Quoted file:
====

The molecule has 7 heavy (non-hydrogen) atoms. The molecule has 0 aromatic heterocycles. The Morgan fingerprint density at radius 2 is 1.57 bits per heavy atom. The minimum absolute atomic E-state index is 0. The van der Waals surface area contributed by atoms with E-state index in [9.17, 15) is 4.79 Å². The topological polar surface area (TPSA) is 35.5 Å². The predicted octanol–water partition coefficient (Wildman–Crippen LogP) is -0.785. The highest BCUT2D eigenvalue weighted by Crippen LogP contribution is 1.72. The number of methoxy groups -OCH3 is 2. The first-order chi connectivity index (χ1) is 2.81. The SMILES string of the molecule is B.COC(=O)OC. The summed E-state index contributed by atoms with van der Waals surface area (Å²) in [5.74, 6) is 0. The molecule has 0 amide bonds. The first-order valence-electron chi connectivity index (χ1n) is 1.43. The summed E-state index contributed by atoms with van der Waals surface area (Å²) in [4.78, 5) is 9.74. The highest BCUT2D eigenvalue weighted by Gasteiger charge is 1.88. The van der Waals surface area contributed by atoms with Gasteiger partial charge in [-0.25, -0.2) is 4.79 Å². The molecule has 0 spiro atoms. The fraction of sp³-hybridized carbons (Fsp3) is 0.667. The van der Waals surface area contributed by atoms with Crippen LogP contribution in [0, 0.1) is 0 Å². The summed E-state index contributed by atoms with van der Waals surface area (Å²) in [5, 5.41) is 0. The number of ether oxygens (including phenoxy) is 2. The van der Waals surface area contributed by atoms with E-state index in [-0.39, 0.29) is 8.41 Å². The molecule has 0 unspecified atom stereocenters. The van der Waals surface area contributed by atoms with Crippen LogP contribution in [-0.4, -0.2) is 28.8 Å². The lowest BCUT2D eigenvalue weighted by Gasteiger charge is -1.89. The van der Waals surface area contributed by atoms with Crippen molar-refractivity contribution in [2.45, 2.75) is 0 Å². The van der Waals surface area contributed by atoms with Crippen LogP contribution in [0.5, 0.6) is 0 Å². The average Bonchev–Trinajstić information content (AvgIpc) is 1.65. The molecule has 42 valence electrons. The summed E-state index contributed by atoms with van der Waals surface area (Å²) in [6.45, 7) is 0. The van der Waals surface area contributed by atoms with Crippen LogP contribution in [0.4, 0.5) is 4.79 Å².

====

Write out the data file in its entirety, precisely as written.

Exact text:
The molecule has 7 heavy (non-hydrogen) atoms. The molecule has 0 aromatic heterocycles. The Morgan fingerprint density at radius 2 is 1.57 bits per heavy atom. The minimum absolute atomic E-state index is 0. The van der Waals surface area contributed by atoms with E-state index in [9.17, 15) is 4.79 Å². The topological polar surface area (TPSA) is 35.5 Å². The predicted octanol–water partition coefficient (Wildman–Crippen LogP) is -0.785. The highest BCUT2D eigenvalue weighted by Crippen LogP contribution is 1.72. The number of methoxy groups -OCH3 is 2. The first-order chi connectivity index (χ1) is 2.81. The SMILES string of the molecule is B.COC(=O)OC. The summed E-state index contributed by atoms with van der Waals surface area (Å²) in [5.74, 6) is 0. The molecule has 0 amide bonds. The first-order valence-electron chi connectivity index (χ1n) is 1.43. The summed E-state index contributed by atoms with van der Waals surface area (Å²) in [4.78, 5) is 9.74. The highest BCUT2D eigenvalue weighted by Gasteiger charge is 1.88. The van der Waals surface area contributed by atoms with Gasteiger partial charge in [-0.25, -0.2) is 4.79 Å². The molecule has 0 spiro atoms. The fraction of sp³-hybridized carbons (Fsp3) is 0.667. The van der Waals surface area contributed by atoms with Crippen LogP contribution in [0, 0.1) is 0 Å². The summed E-state index contributed by atoms with van der Waals surface area (Å²) in [5, 5.41) is 0. The number of ether oxygens (including phenoxy) is 2. The van der Waals surface area contributed by atoms with E-state index in [-0.39, 0.29) is 8.41 Å². The molecule has 0 unspecified atom stereocenters. The van der Waals surface area contributed by atoms with Crippen LogP contribution in [-0.4, -0.2) is 28.8 Å². The lowest BCUT2D eigenvalue weighted by Gasteiger charge is -1.89. The van der Waals surface area contributed by atoms with Crippen molar-refractivity contribution in [2.45, 2.75) is 0 Å². The van der Waals surface area contributed by atoms with Crippen LogP contribution in [0.5, 0.6) is 0 Å². The average Bonchev–Trinajstić information content (AvgIpc) is 1.65. The molecule has 42 valence electrons. The summed E-state index contributed by atoms with van der Waals surface area (Å²) in [6.45, 7) is 0. The van der Waals surface area contributed by atoms with Crippen LogP contribution in [0.4, 0.5) is 4.79 Å².